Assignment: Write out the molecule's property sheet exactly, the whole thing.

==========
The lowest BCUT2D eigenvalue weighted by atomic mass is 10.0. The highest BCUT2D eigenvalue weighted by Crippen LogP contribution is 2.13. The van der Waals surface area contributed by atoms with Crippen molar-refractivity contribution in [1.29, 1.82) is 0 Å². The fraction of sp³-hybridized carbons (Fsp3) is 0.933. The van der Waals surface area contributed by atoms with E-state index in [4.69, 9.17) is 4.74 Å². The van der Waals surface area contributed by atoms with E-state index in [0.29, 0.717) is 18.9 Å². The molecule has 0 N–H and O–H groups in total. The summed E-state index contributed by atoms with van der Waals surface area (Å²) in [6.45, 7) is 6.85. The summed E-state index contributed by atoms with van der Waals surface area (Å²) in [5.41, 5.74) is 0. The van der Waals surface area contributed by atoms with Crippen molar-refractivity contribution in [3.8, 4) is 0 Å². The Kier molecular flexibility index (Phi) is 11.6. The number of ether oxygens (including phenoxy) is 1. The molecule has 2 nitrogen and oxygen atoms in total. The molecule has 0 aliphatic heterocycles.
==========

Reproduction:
The lowest BCUT2D eigenvalue weighted by atomic mass is 10.0. The highest BCUT2D eigenvalue weighted by Crippen LogP contribution is 2.13. The van der Waals surface area contributed by atoms with Crippen molar-refractivity contribution in [1.29, 1.82) is 0 Å². The fraction of sp³-hybridized carbons (Fsp3) is 0.933. The van der Waals surface area contributed by atoms with E-state index in [4.69, 9.17) is 4.74 Å². The van der Waals surface area contributed by atoms with E-state index in [0.29, 0.717) is 18.9 Å². The molecule has 0 N–H and O–H groups in total. The summed E-state index contributed by atoms with van der Waals surface area (Å²) in [6.45, 7) is 6.85. The summed E-state index contributed by atoms with van der Waals surface area (Å²) in [5.41, 5.74) is 0. The van der Waals surface area contributed by atoms with Crippen molar-refractivity contribution in [3.8, 4) is 0 Å². The Kier molecular flexibility index (Phi) is 11.6. The number of ether oxygens (including phenoxy) is 1. The molecule has 2 nitrogen and oxygen atoms in total. The molecule has 0 aliphatic heterocycles.